A good conscience is one that is free from guilt or wrong doing. Peter wrote, “Having a good conscience; that whereas they speak evil of you, as of evildoers, they may be ashamed that falsely accuse your good conversation in Christ” (I Pet. 3:161. A good conscience may also be realized in what a person thinks to be right, although his actions be wrong (Acts 23: 1). Paul thought he was right when he was wrong. He was not conscious of guilt. Hence, he had a good conscience.

A pure conscience is one that is clear, non-hypocritical, incorrupt and sincere. Paul said, “I thank God, whom I serve from my forefathers with pure conscience, that without ceasing I have remembrance of thee in my prayers night and day” (2 Tim. 1: 3). One of the qualifications of a deacon is that he “holds the mystery of the, faith in a pure conscience” (I Tim. 3:9).

A weak conscience is one that is lacking in moral judgment. It is ignorant. This type of person is not strong enough to distinguish dearly between things lawful for a Christian and things that are unlawful. We read in I Cor. 8 – 71 “Howbeit there is not in every man that knowledge: for some with conscience of the idol unto this hour eat it as a thing offered unto an idol; and their conscience being weak is defiled.” This kind of conscience is to be respected and given every consideration by those who are strong and learned. I Cor. 12:8 say, “But when ye sin so against the brethren, and wound their weak conscience, ye sin against Christ.”

A seared conscience is one that is cauterized, calloused and hardened. Paul wrote to Timothy about some who would depart from the faith as “Speaking lies – in hypocrisy; having their conscience seared with a hot iron” (I Tim. 4:2). “By constantly arguing with conscience, stifling its warnings, and muffling its bell, they at last have reached the point where conscience no longer bothers them.” (Hendriksen, Op. Cit., p. 146) Through rebellion and stubbornness, conscience is permanently seared. The truth of God has no effect upon the hearts of many because they have seared their conscience.

A defiled conscience is one that is polluted, contaminated by sin. Paul wrote, “. . . and their conscience being weak is defiled” (I Cor. 8-7). The word “defiled,” in this text literally means to “besmear, as with mud or filth, to befoul” (Vine). In a figurative sense, however, it indicates a conscience that is filthy by sin.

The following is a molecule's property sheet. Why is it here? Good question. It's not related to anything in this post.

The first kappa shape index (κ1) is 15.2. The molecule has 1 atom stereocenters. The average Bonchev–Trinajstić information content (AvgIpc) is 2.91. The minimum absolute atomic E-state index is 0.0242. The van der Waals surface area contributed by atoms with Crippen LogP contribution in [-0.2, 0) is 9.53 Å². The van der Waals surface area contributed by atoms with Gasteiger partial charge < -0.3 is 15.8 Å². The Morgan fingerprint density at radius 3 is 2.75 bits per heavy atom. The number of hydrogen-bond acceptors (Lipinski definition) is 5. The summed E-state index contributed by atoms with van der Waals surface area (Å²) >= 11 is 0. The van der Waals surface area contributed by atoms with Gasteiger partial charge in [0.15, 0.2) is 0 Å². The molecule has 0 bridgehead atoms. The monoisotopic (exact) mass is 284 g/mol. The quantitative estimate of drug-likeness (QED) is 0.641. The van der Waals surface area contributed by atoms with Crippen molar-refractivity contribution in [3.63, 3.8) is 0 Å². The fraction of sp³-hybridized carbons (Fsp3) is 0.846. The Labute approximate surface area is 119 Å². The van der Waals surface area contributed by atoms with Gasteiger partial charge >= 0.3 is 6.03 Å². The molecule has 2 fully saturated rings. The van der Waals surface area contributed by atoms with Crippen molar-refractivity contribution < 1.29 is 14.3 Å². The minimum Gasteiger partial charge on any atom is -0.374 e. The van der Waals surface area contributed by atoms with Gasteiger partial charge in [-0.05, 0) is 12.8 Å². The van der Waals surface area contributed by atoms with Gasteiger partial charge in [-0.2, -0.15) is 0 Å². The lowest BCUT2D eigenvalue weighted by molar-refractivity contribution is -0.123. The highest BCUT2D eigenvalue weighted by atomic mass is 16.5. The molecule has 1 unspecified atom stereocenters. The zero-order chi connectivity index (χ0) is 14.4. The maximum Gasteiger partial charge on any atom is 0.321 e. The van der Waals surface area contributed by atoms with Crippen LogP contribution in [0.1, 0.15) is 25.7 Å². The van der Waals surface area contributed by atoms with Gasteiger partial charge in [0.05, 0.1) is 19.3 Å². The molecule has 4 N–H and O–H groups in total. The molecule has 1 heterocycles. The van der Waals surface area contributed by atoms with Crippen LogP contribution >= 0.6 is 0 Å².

The writer of the Hebrew letter speaks of a perfect conscience. Heb. 9:9 reads, “Which was a figure for the time then present, in which were offered both gifts and sacrifices that could not make him that did the service perfect, as pertaining to the conscience.” A perfect conscience would be, therefore, the pardon of sins; the perfection of moral consciousness. The preceding verse shows that the Mosaical sacrifices could not procure this for mankind, but rather they were symbolic of our pardon and foreshadowing of the sacrifice of Christ.

An evil conscience is simply a mind conscious of wrongdoing; of having sinned against God. Heb. 10: 22 states, “Let us draw near with a true heart in full assurance of faith, having our hearts sprinkled from an evil conscience, and our bodies washed with pure water.”

In conclusion, I want to suggest two things: (1) Maintain a good conscience. Do not abuse it. It serves an important function in your heart. (2) Realize that your conscience is not an infallible guide that the Word of God (the Bible) is the infallible guide. The conscience cannot decide truth and error. Your intellect does that. The conscience simply acts in conjunction with what the heart believes to be right and wrong.

TRUTH MAGAZINE, XVI: 40, pp. 9-11
August 17, 1972